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Wednesday, 20 March 1985
Page: 483

Senator CHANEY —Does the Leader of the Government in the Senate still maintain the view which he has put on several occasions since assuming office, namely, that a capital gains tax should be part of the Australian taxation system? Further, I note his view, reported in October of last year, that the absence of such a tax has led to the diversion of resources away from industry. Does he agree that a capital gains tax would adversely affect entrepreneurial activity in Australia?

Senator BUTTON —Like my colleague Senator Walsh, I have--

Senator Archer —You have no view.

Senator BUTTON —Of course I have views and so has Senator Walsh, but they are not concluded views on any particular matter. I have over a period expressed the view that Australia should have a more adequate capital gains tax than it currently has. Nothing that has transpired in the recent public debate on taxation issues has dissuaded me from that view.

Let me say that the purpose and context of the current taxation review and the discussion about taxation matters have been stated by the Government, right from the beginning, and I state it again now, as a review designed to produce greater fairness and equity in the taxation system. The need for greater fairness and equity in the taxation system arises particularly because of the failure of the Fraser Government to address that issue in its seven years of government in Australia. Let me make the point that in those seven years the aggregate wealth accumulated by the top 5 per cent of the community increased very significantly. The burden on pay as you earn taxpayers increased very significantly. The only growth industry in that period of Fraser government was the tax avoidance industry. Those are three things which any government which is concerned about this country and its overall economic welfare has to address in the context of a taxation review. They were not addressed in those seven dark years of running away from hard issues; that is a fact. Senator Chaney may snigger like a schoolgirl but the fact of the matter is that those issues--

The PRESIDENT —Order! I suggest that the Minister withdraw that remark.

Senator BUTTON —I apologise to Senator Chaney.

The PRESIDENT —Order! As well as the Minister apologising, I suggest that he withdraw that remark.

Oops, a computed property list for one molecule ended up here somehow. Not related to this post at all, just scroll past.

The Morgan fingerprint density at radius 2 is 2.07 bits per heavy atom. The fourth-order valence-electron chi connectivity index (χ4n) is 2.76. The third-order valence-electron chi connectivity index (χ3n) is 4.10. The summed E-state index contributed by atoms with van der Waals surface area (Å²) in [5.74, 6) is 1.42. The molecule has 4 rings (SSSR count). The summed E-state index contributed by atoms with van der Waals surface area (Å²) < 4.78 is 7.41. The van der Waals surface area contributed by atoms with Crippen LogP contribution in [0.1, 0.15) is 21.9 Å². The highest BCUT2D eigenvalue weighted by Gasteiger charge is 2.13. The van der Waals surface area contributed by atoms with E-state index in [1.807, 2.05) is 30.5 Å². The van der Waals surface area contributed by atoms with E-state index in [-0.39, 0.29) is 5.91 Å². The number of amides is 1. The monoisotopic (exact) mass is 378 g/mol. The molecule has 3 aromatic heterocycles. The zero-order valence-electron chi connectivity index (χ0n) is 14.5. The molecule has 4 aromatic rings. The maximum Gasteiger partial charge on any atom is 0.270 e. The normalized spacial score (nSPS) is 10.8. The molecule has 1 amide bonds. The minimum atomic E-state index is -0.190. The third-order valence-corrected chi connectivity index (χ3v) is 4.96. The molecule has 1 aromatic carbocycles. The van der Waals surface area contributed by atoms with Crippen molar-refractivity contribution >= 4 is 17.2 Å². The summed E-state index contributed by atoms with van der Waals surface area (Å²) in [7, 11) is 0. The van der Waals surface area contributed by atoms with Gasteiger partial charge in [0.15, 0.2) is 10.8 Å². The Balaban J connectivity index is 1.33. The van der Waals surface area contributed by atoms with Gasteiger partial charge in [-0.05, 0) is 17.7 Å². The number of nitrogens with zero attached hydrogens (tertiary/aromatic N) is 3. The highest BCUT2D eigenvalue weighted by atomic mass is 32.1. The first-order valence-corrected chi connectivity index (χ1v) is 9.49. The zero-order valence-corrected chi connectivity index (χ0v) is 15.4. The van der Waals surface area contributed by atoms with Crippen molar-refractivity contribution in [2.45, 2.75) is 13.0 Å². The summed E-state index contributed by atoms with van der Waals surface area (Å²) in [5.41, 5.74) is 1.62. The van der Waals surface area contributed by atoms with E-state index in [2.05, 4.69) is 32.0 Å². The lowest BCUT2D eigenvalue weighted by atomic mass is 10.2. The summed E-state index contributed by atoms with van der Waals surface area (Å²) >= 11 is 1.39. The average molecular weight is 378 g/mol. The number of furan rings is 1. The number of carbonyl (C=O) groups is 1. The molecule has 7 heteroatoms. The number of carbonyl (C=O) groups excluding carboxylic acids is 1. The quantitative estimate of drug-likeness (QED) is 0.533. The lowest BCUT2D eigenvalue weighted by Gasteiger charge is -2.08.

Senator BUTTON —I withdraw it. Senator Chaney may snigger. I take it that I withdrew the offensive part of my remarks. Those issues were not addressed in those seven years; they have to be addressed now. I just make the point to Senator Chaney, who is probably an exponent of that view well described by J. K. Galbraith, that in a taxation system the conservative view is that the rich have to have greater incentives, namely, in terms of greater wealth, in order to perform well and the poor have to have lesser incentives in order to be motivated in a society such as this. That view, espoused by prominent conservatives in the United States of America and elsewhere, is not a view which finds favour with this Government. The issues which will have to be considered in the context of the Government's review of the taxation system will have to take account of those facts.

I do not retreat from the fact that over many years I have advocated a capital gains tax or an improvement in the taxation of capital regime in Australia. I will do that again. I am not saying that my view will, of necessity, prevail, but I will advance it because I do not retreat from that position. I will advance it because of the views which I have expressed and which were quoted by Senator Chaney in the course of his question. If he feels that the presence of a capital gains tax would in some ways, be a disincentive to business initiative in this country, I ask him to look at the capital tax regimes in the various countries which had the highest growth rates in the world throughout the 1970s and, by contrast, to look at those countries which did not, in fact, have capital tax regimes which were equitable and to compare the growth rates of those countries throughout the 1970s. There may be in the view of the Opposition something very peculiar about Australians which would reverse that pattern of events in this country. I am not sure whether that is correct. That is a matter which I, in an objective approach to the issues which we confront in the course of a taxation review, would take into account.

Senator CHANEY —I ask a supplementary question. I ignore the schoolboyish sneering of the answer.

The PRESIDENT —Order! I hope the honourable senator will.

Senator CHANEY —I remind the Minister that I did not ask about what incentives the rich required. My question was directed to what incentive investors required. I ask him again: Does he believe that a capital gains tax would adversely affect entrepreneurial activity in Australia?

Senator BUTTON —The answer to that question is no. Let me say that in the past 10 years in this country entrepreneurial activity has been nothing which this country could boast about. If I might say so, the absence of a capital gains tax did not spur entrepreneurial activity in this country. Senator Peter Rae attempts to interject. He may carry on as much as he likes. The fact of the matter is that I do not think one can address those issues fairly in the context of Question Time, but let me say that the answer is no.